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Academic appeals

The University of Manchester has an academic appeals procedure for students who wish to appeal against a final decision of a board of examiners, or a progress committee, or a graduate committee or equivalent body which affects a student’s academic status or progress in the University.

Academic appeals process

Informal School stage

A student thinking of appealing should discuss the matter with their academic adviser, personal tutor, supervisor, programme director, or other appropriate person in their Department, in order to better understand the reason for the result or decision against which they wish to appeal.


If the student wishes to proceed to the informal appeals stage, they must complete the relevant survey within 20 working days of them receiving their results letter. Details and a link to the relevant survey will be included in their letter.


If the student disputes the informal appeal outcome, they have the opportunity to submit a formal appeal, details of how to submit a formal appeal to Faculty will be included in the informal appeal outcome letter.


Consider hosting a 'Results Surgery' around the time of the release of results; these can help students to understand both why they achieved the mark they did, and the internal and external marking and moderation processes that has been carried out.

Formal stage

If a student remains dissatisfied with the result or decision once informal avenues have been exhausted and believes there are valid grounds for appeal they may invoke the formal appeal procedure by submitting the academic appeals form (linked above) to within twenty working days of notification of the result or decision.

Review stage

If a student feels that the outcome of the investigation by the Faculty is unreasonable they have the right of appeal against this decision and may do so by writing to the Head of Division of Teaching, Learning, and Student Development within twenty working days from the date of notification of the decision.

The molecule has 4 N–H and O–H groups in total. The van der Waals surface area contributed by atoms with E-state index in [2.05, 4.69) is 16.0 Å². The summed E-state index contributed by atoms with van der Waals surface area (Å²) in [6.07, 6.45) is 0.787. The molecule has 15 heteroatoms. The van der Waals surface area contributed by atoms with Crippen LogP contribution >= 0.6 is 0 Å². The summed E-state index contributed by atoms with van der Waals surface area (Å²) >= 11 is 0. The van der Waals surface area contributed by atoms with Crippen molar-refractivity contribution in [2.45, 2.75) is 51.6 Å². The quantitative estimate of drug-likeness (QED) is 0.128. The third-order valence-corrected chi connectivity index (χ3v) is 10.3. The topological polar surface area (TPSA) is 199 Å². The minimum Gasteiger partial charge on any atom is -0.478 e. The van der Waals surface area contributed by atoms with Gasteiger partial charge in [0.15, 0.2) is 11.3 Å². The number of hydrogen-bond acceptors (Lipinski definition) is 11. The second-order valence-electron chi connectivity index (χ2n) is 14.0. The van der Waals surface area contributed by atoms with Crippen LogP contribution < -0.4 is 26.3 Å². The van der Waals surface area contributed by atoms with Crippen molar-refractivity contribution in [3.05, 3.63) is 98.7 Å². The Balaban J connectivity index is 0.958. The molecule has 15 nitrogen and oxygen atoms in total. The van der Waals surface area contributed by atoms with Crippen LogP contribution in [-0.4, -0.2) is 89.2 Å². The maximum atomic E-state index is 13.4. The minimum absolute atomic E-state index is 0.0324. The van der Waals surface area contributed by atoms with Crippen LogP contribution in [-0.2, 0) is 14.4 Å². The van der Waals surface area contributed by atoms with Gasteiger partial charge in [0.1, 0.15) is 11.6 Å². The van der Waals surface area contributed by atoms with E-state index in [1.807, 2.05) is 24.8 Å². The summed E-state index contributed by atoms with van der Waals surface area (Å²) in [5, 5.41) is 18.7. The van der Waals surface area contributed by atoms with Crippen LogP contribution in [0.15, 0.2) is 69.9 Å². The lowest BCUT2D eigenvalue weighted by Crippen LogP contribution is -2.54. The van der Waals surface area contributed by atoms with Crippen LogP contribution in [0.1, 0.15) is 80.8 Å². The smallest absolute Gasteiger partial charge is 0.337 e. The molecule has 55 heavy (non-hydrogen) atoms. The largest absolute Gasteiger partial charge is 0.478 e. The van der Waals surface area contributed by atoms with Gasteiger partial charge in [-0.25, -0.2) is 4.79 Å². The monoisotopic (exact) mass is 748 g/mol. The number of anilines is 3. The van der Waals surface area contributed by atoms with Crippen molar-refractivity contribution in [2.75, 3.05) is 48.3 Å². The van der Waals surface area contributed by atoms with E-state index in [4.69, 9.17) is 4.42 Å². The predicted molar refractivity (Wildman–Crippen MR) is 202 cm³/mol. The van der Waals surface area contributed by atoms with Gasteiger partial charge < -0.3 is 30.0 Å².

Concerns over authenticity

The Division of Campus Life has produced guidance for staff who have concerns over the authenticity of evidence. This document was produced with the intention that it gives some helpful and practical suggestions around handling cases of falsified evidence. Whilst it is hoped the guidance draws out some of the common issues and process information within this area, there isn’t a compulsory requirement for this guidance to be applied.


The University follows, for the most part, the OIA's Good Practice Framework. You can read about the OIA's guidance on academic appeals on its website.

Once a student has completed the internal process the University issues them with a Completion of Procedures letter. If a student believes that their case has not been dealt with properly by the University or that the outcome is unreasonable they may be able to apply for a review of their appeal to the Office of the Independent Adjudicator (OIA) providing that the complaint they take to the OIA is eligible under its Rules. The OIA will consider cases only when the University's own internal appeal procedures have been exhausted. It will not intervene on matters which turn purely on academic assessment. Read more about the OIA's remit.

Guidance for Schools and Faculty Postgraduate Research Panels

When the Faculty receives a formal appeal from a student we consider whether or not the appeal is made on one of the following grounds:

  1. That there exists or existed circumstances affecting the student's performance of which, for good reason, the board of examiners or committee may not have been made aware when the decision was taken and which might have had a material effect on the decision. (Note: if students wish to appeal on such grounds, they must give adequate reasons with supporting documentation why this information was not made available prior to the decision being made.)
  2. That there had been a material administrative error or procedural irregularity in the assessment process or in putting into effect the regulations for the programme of study of such a nature as to cause significant doubt whether the decision might have been different if the error or irregularity had not occurred
  3. That there is evidence of prejudice or bias or lack of proper assessment on the part of one or more of the examiners
  4. That the supervision or training of the student in respect of research for a dissertation or thesis or equivalent work was unsatisfactory to the point that his or her performance was seriously affected